Aretha Franklin had no will or trust at the time of her death

Posted on: August 22, 2018

A will is one of the best gifts you can leave for your loved ones in the event of your death.  The lack of a will or trust makes Aretha Franklin’s estate far more complicated and expensive than it has to be.

By making a will, you ensure that your estate is distributed according to your wishes, and you will also spare your loved ones from unnecessary trouble in the administration of your estate. If you pass away without making a will, your estate will be distributed according to the rules of intestacy and persons to whom you may not intend to give anything may be entitled to a portion of your estate.  Furthermore, without a will, you miss the only opportunity you have to appoint a trusted person as executor to administer your estate.  Laws vary considerably from state to state, but in general, if you die and leave a spouse and children, your assets will be split between them.  If you’re single with no children, then the state is likely to decide who among your blood relatives will inherit your estate.  It is a good idea to periodically review your will.  Estate tax rules can change on an annual basis, and there most likely are other reasons for changing your will such as the addition of children, an increase in net worth, or a different view on who your beneficiaries should be or who should now serve as guardians, executors and trustees.  Neglecting to update your will could be a costly error.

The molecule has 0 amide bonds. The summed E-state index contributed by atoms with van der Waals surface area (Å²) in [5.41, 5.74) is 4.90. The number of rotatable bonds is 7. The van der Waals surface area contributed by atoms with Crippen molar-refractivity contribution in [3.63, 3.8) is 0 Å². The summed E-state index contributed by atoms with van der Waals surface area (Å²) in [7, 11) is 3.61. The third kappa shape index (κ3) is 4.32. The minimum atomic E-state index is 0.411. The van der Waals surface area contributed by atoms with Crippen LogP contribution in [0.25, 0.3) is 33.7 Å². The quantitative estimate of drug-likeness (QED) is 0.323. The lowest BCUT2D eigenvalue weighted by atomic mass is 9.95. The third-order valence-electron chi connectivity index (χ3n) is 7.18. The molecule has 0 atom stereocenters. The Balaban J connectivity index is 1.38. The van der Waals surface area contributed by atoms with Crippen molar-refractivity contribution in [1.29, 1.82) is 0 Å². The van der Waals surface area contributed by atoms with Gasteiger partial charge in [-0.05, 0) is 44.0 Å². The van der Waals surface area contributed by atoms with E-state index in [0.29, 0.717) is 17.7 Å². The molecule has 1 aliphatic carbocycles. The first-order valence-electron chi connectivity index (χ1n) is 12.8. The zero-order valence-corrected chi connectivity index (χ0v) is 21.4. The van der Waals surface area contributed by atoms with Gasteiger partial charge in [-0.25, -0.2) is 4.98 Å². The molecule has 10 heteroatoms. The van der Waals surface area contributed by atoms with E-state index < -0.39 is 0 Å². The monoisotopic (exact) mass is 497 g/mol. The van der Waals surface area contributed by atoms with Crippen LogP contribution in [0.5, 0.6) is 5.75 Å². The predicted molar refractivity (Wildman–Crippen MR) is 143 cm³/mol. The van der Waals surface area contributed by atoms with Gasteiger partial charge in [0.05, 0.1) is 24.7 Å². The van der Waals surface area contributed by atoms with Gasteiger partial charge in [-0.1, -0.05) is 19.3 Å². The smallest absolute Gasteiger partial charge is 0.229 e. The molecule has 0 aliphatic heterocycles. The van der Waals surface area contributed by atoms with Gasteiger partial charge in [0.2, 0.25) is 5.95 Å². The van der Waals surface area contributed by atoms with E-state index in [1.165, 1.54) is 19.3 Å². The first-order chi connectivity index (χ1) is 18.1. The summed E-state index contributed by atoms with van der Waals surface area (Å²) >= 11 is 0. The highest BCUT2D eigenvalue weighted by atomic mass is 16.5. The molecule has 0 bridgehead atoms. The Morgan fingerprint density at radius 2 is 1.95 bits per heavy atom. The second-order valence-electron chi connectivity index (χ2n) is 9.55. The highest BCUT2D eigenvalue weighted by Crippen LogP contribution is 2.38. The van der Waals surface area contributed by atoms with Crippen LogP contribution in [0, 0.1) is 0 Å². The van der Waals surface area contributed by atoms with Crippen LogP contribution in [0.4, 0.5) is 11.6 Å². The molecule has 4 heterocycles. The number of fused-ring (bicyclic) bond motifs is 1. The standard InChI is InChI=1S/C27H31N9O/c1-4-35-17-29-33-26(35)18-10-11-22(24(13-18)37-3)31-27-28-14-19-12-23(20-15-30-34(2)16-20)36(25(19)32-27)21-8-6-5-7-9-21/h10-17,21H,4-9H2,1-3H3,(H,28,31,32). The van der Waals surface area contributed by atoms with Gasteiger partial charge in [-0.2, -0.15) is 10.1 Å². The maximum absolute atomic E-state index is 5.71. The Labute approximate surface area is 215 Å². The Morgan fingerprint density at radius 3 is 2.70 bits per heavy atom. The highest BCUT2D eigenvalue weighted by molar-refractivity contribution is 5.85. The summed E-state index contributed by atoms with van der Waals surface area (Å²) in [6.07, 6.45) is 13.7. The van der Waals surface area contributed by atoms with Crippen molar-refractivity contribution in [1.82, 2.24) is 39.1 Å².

When legendary singer Aretha Franklin died, she did not have a will or trust. Her four sons have filed a document listing themselves as interested parties, reports say.  Franklin died last week from advanced pancreatic cancer. She was 76.  In addition to her sons’ filing, Franklin’s niece has asked the court to appoint her as a personal representative of the estate, the Detroit Free Press reported. It said under Michigan law, if an unmarried person dies without a will, his or her assets are divided equally among any children.

Franklin’s lawyer has represented her in entertainment matters for nearly three decades and told the paper that he constantly asked her to do a trust, but she never got around to it.

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Posted in: Blog | Estate Planning